The robe, or negligée of demi-length, is confined at the top by a narrow collar, or gathered into a Vandyke ruff, and is worn with a coloured silk handkerchief, tied carelessly round the neck, and is fastened down the front with bows and tassels. 

A mob cap, composed of net and Brussels lace, decorated with a cluster of flowers, and bows of satin ribbon. 

Hair curled in the neck. 

Slippers or sandals of pale tan-coloured kid. Gloves en suite.

Negligée, translated as robe, to me means night attire, as in bedroom attire, so I was interested to see the use of it in this context.  I also really liked the demi-length of it and was interested to see that is described as being over a petticoat, rather than a gown. Definitely something I will want to use in a story.

Talk about using fashion in stories my new release The Duke's Daring Debutante has several gowns inspired by this blog. I will give you a preview next time.

Coming soon and available for preorder, The Duke's Daring Debutante

Until next time .......

Regency Fashion April 1814

This Morning Dress pairs with the previous plate.

Also from Ackermann's Repository for April 1814

A petticoat and bodice of fine jaconot muslin, finished round the bottom in vandykes and small buttons.

 The Rochelle spencer is composed of the same material, appliqued with footing lace down the sleeve, and trimmed at the edge with a narrow but full border of muslin. Double fan frill of muslin round the neck, very full, continuing round the bottom of the waist, where it is gathered on a beading of needle-work.

Bourdeaux mob cap, composed of lace, with treble full borders, narrowed under the chin. A small flower placed backward, on the left side. Hair much divided in front, and in full waved curls on each side. Necklace of twisted gold and pearl, with pendent cross in the centre.

Spring Greek kid slippers; and gloves of the same.
The beautiful cloak given in our last Number, as well as both the dresses in this, are from Mrs. Gill, of Cork-street, to whose taste and invention this work as well as the world of fashion are under continued obligation.

Until next time

Regency Fashion April 1814

The first of our fashion plates for this month is a Promenade Dress. It makes sense that we are starting to think about walking in Spring.

This is from Ackermann's for April and the description is as follows.

A fine cambric round robe, with high bodice and long sleeves, not so full as of late; embroidered stomacher front and high collar, trimmed with muslin or lace; a Tuscan border of needle-work at the feet.

 A Cossack mantle of pale ruby, or blossom-coloured velvet, lined with white sarsnet, and trimmed entirely round with a broad skin of light sable, ermine, seal, or the American squirrel; a short tippet of the same; the mantle confined at the throat with a rich correspondent silk cord and tassels, very long.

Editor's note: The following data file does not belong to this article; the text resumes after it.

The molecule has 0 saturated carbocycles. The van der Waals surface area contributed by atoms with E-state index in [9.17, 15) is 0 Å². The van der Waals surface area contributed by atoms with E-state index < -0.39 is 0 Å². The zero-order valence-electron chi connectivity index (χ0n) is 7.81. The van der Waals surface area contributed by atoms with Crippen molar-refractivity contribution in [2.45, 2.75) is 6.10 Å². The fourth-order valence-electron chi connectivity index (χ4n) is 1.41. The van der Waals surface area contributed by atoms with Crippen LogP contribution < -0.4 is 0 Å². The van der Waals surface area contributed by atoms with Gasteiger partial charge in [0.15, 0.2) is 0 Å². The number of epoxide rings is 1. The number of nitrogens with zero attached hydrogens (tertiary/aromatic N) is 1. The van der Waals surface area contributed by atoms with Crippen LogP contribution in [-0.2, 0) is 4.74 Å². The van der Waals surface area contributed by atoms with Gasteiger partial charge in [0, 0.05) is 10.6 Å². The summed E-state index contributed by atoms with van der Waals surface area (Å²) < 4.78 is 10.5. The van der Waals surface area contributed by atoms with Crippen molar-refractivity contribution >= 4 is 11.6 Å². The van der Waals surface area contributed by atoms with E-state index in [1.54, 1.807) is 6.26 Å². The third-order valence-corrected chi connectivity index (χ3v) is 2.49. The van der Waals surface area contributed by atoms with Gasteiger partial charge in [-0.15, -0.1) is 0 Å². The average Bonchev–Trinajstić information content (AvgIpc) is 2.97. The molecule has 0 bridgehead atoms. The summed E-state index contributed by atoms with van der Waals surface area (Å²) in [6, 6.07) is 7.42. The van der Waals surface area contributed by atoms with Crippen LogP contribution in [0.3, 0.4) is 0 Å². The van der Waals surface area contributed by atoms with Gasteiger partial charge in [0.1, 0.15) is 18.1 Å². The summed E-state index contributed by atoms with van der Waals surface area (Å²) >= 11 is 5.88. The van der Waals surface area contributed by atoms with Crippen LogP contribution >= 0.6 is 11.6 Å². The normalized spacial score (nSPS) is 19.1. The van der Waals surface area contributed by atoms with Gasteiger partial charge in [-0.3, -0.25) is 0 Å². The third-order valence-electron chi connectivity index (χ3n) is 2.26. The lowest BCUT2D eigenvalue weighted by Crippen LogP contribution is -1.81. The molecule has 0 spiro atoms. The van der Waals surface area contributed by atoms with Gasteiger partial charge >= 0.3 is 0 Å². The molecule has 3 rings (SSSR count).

A mountain hat of velvet, the colour of the mantle, finished round the verge with a narrow Vandyke trimming: a small flower placed in the hair beneath, on the left side.

Half-boots the colour of the mantle; and gloves of primrose kid or pale tan.

I thought this quite pretty. And I was interested in the term, mountain hat and the use of American squirrel.

Until next time.....

Regency Fashion For April

by Ann Lethbridge
I hope you all had a Happy Easter. We had a very nice family time, as well as some amazingly warm weather.

From the Lady's Magazine

Our first gown is a full dress: Of white satin; headdress of the same; white kid gloves and shoes.

The second is a walking dress, of pale blue silk mantle embroidered with gold bonnet and shoes to correspond.

The classical style is very much in evidence in these two gowns, along with the furniture upon which one of the ladies reclines. This is right before the real Regency began, but it is often this kind of style that is most associated with the period.

While not as nice as some of our pictures, hopefully the description will help with the image. As always it is nice to have a male in the picture.

This is from Le Beau Monde 1807

For the lady: a morning walking dress, a manteline a la Castilliane; This is described as: a short mantle of orange and purple velvet, made to fasten on the right shoulder, and, crossing the bosom, is confined with rich cords and tassels under the left arm; rounded gradually so the bottom of the right side is a regular point; a body of the same, with sleeves and high full collar; the back and skirt are cut in one, with only one arm hole; the whole trimmed entirely round with spotted leopard fur. A train petticoat of clear India muslin, made full and quite plain, without any ornament of work whatever, is worn with this dress; white kid gloves, and shoes of the same colour as the mantle.

For the gentleman: A half-full dress is described as: a light olive double breasted coat, buttoned close up, with covered buttons of the same cloth as the coat; yellow striped toilinette waistcoat; light brown Angola pantaloons, and half boots; the hair cropped a la Titus.

That is it for April, Until next time, Happy Rambles.

Regency Fashion ~ April

Ooops, sorry I'm late. Down to the wire on edits. Don't forget the Regency Ramble is moving house to

Fashions for April